Court Orders NNPC Fund To Pay Retirees N500 Million

The National Industrial Court on Monday ordered the Nigerian National Petroleum Pension Fund Limited to pay N500 million to the Nigerian National Petroleum Corporation (NNPC) pensioners who retired prior to 2004.

Presiding Judge, Justice Maureen Esowe gave the order while delivering judgment in a case filed by one Moshe Amaechi and three others on behalf of the pre-2004 retirees of the NNPC.

They had filed the suit in December 2011 to challenge the non-payment of their reviewed pension arrears, approved by the NNPC Board in 2009.

The claimants had also urged the court to declare that the N500 million was meant for the retirees who retired on or before December 31, 2004, of which the claimants are part.

During the hearing of the case, the defendant had submitted that the claimants did not represent the interest of all the affected retirees.

The NNPC had urged the court to dismiss the suit on the grounds that the claimants had no common interests and grievances. The commission also urged the court to hold that the claims were not beneficial to all the retirees.

The claimants’, however, submitted that the money was meant for the pensioners, who retired prior to 2004 and not for all the pensioners as alleged by the defendant.

They also argued that the defendant had no constitutional right to tamper with the pension, as approved by the relevant authority.

In her judgment, the judge held that the claimants had legal standing to institute the action since they were affected by the action of the defendant and that they were entitled to the N500 million.

The judge ordered that the N500 million approved and released by the board of the NNPC be distributed among the pensioners who retired on or before December 31, 2004.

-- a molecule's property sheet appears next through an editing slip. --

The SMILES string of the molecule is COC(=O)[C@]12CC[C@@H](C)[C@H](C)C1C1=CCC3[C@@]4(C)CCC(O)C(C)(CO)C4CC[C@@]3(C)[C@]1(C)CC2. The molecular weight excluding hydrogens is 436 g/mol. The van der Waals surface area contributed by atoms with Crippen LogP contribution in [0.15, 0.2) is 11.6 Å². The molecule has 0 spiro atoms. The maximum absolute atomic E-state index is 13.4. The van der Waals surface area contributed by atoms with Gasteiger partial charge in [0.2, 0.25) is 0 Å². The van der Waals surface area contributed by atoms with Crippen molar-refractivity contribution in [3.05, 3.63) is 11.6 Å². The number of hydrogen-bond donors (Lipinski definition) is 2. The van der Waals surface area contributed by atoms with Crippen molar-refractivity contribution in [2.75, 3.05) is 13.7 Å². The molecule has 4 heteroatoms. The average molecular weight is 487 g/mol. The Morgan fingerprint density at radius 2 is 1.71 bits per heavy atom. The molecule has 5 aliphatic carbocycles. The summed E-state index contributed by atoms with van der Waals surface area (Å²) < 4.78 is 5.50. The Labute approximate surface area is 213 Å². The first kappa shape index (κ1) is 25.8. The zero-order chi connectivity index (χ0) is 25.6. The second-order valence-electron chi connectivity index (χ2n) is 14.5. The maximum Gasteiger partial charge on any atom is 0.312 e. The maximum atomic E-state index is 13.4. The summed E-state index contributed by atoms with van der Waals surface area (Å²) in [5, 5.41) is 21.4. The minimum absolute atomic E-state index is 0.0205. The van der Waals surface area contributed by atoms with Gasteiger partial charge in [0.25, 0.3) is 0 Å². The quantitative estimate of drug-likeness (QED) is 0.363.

We Have Plans To Curb Pipeline Vandalism – Madueke

The Minister of Petroleum Resources, Diezini Allison-Madueke

The Minister of Petroleum Resources, Mrs. Deziani Allison Madueke has announced plans of collaboration with relevant security agencies in tackling issues of pipeline vandalism and oil theft in the country.

Mrs. Allison, who spoke with newsmen after a meeting with the Chief of Naval Staff, the Minister of Transport, Director General of the Nigeria Maritime Safety Administration and representatives from the Nigeria Police Force described crude oil theft and pipeline vandalism as a menace which must be tackled head on.

Recently, the Managing Director of the Pipelines and Products Marketing Company, Mr Haruna Momoh gave assurance that the agency is set to bring to an end the incessant vandalism of petroleum products’ pipeline.

Diezani Denies Manipulating PIB To Empower Self

The Minister of Petroleum Resources, Deziani Alison-Madueke has disputed the position being put forward by some lawmakers that the proposed Petroleum Industry Bill (PIB) gives too much power to her office.

The minister stated her position while speaking with journalists after a meeting with senate members which was said to be a technical briefing on the Petroleum Industry Bill to clear areas of doubt.

The petroleum minister in her presentation said in line with the deregulation drive of the PIB, the Nigerian National Petroleum Corporation (NNPC) will be unbundled to create a world-class National Oil Company (NOC) fashioned against the globally recognised models as Petrobras and Petronas.

She also said the section of the PIB which grants a 10 per cent equity advantage to oil-bearing communities from the net profit of oil companies operating in the areas is not new and have been captured in past bills which failed to become law.

Pipeline Vandalism: Suspects Ask Court To Grant Them Bail